|the US spelling of vapour|
|vapour or vapor (ˈveɪpə)|
|1.||particles of moisture or other substance suspended in air and visible as clouds, smoke, etc|
|2.||Compare gas a gaseous substance at a temperature below its critical temperature|
|3.||a substance that is in a gaseous state at a temperature below its boiling point|
|4.||rare something fanciful that lacks substance or permanence|
|5.||archaic the vapours a depressed mental condition believed originally to be the result of vaporous exhalations from the stomach|
|6.||to evaporate or cause to evaporate; vaporize|
|7.||(intr) to make vain empty boasts; brag|
|[C14: from Latin vapor]|
|vapor or vapor|
|[C14: from Latin vapor]|
|'vapourable or vapor|
|'vaporable or vapor|
|vapoura'bility or vapor|
|vapora'bility or vapor|
|'vapourer or vapor|
|'vaporer or vapor|
|'vapourish or vapor|
|'vaporish or vapor|
|'vapourless or vapor|
|'vaporless or vapor|
|'vapour-like or vapor|
|'vapor-like or vapor|
|'vapoury or vapor|
|'vapory or vapor|
vapor va·por (vā'pər)
Barely visible or cloudy diffused matter, such as mist, fumes, or smoke, suspended in the air.
The state of a substance that exists below its critical temperature and that may be liquefied by application of sufficient pressure.
The gaseous state of a substance that is liquid or solid under ordinary conditions.
The vaporized form of a medicinal preparation to be administered by inhalation.
A mixture of a vapor and air, as an explosive mixture of gasoline and air burned in an internal-combustion engine.
vapors Exhalations within an organ, especially the stomach, supposed to affect the mental or physical condition. No longer in technical use.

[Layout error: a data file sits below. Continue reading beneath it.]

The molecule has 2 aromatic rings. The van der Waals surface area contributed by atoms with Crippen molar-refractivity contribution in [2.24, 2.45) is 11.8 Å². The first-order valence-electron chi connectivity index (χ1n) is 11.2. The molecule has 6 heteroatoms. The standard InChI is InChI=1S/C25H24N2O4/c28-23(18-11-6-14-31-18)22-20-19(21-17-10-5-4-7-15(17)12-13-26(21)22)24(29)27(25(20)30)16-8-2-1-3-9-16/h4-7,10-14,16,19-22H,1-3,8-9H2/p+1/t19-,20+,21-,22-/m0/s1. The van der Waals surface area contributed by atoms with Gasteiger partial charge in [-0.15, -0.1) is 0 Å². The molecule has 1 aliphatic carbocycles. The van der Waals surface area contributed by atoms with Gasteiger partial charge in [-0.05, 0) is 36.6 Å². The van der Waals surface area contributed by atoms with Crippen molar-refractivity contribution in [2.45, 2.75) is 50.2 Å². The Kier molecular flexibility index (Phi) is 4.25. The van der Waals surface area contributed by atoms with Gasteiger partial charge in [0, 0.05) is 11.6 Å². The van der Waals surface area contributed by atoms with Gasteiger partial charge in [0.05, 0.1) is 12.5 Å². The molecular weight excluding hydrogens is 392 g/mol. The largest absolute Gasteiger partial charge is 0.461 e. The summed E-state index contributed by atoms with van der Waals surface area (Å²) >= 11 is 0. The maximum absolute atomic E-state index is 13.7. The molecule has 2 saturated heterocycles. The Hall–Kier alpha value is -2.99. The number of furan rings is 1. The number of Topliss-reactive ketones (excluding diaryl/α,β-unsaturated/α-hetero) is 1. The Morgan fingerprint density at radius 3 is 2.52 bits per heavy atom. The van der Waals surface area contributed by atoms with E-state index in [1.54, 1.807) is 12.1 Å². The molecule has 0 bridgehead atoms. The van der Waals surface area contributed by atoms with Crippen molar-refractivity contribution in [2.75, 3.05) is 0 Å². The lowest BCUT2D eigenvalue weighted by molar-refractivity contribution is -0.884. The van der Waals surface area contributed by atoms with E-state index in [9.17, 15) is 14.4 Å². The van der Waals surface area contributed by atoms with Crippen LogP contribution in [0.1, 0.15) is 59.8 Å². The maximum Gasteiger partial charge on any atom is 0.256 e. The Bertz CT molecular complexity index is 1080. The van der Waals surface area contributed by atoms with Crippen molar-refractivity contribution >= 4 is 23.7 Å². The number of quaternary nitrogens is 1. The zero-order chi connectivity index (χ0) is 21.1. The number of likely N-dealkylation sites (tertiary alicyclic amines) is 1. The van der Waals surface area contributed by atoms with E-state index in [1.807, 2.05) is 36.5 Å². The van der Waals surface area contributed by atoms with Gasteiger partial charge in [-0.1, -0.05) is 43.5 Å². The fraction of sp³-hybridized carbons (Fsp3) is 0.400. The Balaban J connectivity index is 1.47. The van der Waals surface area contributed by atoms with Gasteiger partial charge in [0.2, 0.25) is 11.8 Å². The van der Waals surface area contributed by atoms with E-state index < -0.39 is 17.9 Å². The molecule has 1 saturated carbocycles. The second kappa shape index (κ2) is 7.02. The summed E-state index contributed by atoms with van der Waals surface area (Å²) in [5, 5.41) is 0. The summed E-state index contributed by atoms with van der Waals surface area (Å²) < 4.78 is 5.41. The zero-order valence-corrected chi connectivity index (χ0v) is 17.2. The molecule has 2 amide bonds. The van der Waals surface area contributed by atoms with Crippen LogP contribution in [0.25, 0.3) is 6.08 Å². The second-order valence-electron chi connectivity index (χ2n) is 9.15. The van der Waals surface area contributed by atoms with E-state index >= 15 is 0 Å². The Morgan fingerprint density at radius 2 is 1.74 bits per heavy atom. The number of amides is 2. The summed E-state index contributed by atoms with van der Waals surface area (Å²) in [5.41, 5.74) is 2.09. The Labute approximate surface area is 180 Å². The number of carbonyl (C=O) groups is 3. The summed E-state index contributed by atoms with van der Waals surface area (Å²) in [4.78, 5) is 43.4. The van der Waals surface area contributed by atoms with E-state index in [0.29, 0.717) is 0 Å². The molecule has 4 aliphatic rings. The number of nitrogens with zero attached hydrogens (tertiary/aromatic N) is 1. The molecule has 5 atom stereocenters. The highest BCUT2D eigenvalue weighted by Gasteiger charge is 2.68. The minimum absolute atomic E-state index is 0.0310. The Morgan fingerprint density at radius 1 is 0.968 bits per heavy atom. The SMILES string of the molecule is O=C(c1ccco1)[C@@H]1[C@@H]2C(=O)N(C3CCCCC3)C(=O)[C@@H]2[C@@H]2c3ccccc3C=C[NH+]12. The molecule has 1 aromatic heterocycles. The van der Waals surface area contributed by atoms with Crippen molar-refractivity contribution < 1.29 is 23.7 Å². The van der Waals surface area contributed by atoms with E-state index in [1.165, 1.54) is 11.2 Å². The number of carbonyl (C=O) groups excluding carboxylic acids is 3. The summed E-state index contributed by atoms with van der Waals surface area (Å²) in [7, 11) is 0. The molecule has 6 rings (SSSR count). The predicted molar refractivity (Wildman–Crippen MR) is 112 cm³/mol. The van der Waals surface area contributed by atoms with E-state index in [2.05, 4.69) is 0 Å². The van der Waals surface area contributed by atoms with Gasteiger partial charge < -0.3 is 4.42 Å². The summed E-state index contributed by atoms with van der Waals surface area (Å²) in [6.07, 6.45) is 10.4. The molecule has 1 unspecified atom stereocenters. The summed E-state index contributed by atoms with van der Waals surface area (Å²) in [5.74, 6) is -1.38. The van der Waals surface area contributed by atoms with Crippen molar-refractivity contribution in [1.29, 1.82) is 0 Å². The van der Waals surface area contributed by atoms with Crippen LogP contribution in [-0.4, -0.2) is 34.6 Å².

vapors A nervous disorder such as depression or hysteria. No longer in technical use.
|vapor (vā'pər) Pronunciation Key
Our Living Language : The words vapor and steam usually call to mind a fine mist, such as that in the jet of water droplets near the spout of a boiling teakettle or in a bathroom after a shower. Vapor and steam, however, refer to the gaseous state of a substance. The fumes that arise when volatile substances such as alcohol and gasoline evaporate, for example, are vapors. The visible stream of water droplets rushing out of a teakettle spout is not steam. As the gaseous state of water heated past its boiling point, steam is invisible. Usually, there is a space of an inch or two between the spout and the beginning of the stream of droplets. This space contains steam. The steam loses its heat to the surrounding air, then falls below the boiling point and condenses in the air as water droplets. All liquids and solids give off vapors consisting of molecules that have evaporated from the substance. In a closed system, the vapor pressure of these molecules reaches an equilibrium at which the substance evaporates from the liquid (or solid) and recondenses on it in equal amounts.